Saturday baroque

All these baroque music videos and not a single harpsichord? Time to remedy that.

Here, Rafael Puyana plays a harpsichord built in 1740 by Hieronymus Albrecht Hass. Notice the three manuals (separate keyboards). Continue reading “Saturday baroque”

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Saturday baroque, feat. the baryton

Following on last Saturday’s videos, here are some Haydn trios for the baryton, viola, and cello. The baryton is a bass viola da gamba with plucked strings concealed in the back of the neck. A skilled performer can bow the instrument in the usual way while also plucking the concealed strings with the left thumb.

We’re told that the baryton is also called viola di pardone because of a charming story that the inventor was a condemned prisoner who won a pardon for devising this unusual viol.

The modern revival of the baryton began with the instrument in the following video: a 1934 copy of a richly decorated eighteenth-century original. This baryton is now in the collection of the Orpheon Foundation, Vienna, Austria, and it has its own webpage. It’s one of the best looking instruments, of any kind, that I’ve ever seen. Continue reading “Saturday baroque, feat. the baryton”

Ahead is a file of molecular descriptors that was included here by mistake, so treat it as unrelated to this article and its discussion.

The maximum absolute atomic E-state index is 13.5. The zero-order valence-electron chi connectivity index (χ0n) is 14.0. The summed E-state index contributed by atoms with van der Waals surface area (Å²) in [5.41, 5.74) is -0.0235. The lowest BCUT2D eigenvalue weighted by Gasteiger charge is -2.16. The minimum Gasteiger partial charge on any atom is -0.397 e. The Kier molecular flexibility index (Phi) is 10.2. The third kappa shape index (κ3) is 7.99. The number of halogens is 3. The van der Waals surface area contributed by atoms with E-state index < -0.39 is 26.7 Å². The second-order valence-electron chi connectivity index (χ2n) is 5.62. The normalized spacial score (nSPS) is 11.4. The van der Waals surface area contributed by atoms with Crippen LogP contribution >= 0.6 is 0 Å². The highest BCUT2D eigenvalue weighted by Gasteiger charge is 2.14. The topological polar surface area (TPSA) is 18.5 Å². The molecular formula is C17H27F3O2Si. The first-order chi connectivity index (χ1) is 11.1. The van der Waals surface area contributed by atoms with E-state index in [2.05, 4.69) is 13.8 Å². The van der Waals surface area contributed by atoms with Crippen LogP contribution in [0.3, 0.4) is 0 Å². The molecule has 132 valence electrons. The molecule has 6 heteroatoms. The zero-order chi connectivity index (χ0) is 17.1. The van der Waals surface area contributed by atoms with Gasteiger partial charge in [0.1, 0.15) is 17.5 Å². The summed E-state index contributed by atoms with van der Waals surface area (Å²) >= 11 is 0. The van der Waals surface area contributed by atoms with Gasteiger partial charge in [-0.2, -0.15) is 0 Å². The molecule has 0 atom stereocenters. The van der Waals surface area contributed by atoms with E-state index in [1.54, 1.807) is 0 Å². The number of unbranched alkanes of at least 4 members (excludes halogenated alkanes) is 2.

Saturday baroque: Les Indes galantes

I’m always interested in European images of American Indians. So this week I have for you a clip from a recent staging of the 1736 opéra-ballet Les Indes galantes, by Jean-Philippe Rameau.

In good orientalist fashion, the work lumps together stories of Turks, Persians, and American Indians under the heading of “the gallant Indies.” This dance is from the fourth and final part, “Les Sauvages,” in which the chief’s daughter, Zima, chooses an Indian called Adario for her lover, rejecting the advances of both a Frenchman and a Spaniard. (You can spot the two European rivals in the background toward the end of the dance.) Continue reading “Saturday baroque: Les Indes galantes”

Saturday baroque

I haven’t posted any music videos in a while, so here’s an entire baroque concert. It’s the baroque portion of a program presented by Jordi Savall (viola da gamba) and members of his ensemble Hespèrion XXI.

The stock tune “La follia” (also called “las folias,” “les folies d’Espagne,” etc.) is a theme of this concert. Countless musicians improvised on this simple Iberian melody, which evoked a mood of passionate longing. There’s an entire website devoted to this “most lasting and famous tune in western music.” This MIDI file plays the Follia theme by itself.

Antonio Martín y Coll: Diferencias sobre las folias
Jordi Savall performs variations on the Follia theme for viola da gamba. This Spanish piece dates from the early 1700s. Note the rhythmic back-and-forth between the viol and castanets in the last diferencia. Continue reading “Saturday baroque”